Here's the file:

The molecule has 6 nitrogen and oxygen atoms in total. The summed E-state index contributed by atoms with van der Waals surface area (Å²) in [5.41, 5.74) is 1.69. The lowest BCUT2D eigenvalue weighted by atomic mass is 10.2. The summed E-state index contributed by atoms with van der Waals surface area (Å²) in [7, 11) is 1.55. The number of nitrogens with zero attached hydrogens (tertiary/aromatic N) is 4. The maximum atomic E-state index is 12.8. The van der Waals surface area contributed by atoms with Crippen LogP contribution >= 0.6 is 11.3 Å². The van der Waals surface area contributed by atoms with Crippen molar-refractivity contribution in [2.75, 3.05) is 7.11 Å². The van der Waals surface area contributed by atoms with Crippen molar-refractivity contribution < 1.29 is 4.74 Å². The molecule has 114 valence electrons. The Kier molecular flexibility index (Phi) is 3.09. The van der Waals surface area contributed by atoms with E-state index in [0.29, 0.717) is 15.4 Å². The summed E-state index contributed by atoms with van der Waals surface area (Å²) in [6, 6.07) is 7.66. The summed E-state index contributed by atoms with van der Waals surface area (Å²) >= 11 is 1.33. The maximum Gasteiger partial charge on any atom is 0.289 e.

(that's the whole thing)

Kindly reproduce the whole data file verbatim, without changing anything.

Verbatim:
The molecule has 6 nitrogen and oxygen atoms in total. The summed E-state index contributed by atoms with van der Waals surface area (Å²) in [5.41, 5.74) is 1.69. The lowest BCUT2D eigenvalue weighted by atomic mass is 10.2. The summed E-state index contributed by atoms with van der Waals surface area (Å²) in [7, 11) is 1.55. The number of nitrogens with zero attached hydrogens (tertiary/aromatic N) is 4. The maximum atomic E-state index is 12.8. The van der Waals surface area contributed by atoms with Crippen LogP contribution >= 0.6 is 11.3 Å². The van der Waals surface area contributed by atoms with Crippen molar-refractivity contribution in [2.75, 3.05) is 7.11 Å². The van der Waals surface area contributed by atoms with Crippen molar-refractivity contribution < 1.29 is 4.74 Å². The molecule has 114 valence electrons. The Kier molecular flexibility index (Phi) is 3.09. The van der Waals surface area contributed by atoms with E-state index in [0.29, 0.717) is 15.4 Å². The summed E-state index contributed by atoms with van der Waals surface area (Å²) in [6, 6.07) is 7.66. The summed E-state index contributed by atoms with van der Waals surface area (Å²) >= 11 is 1.33. The maximum Gasteiger partial charge on any atom is 0.289 e.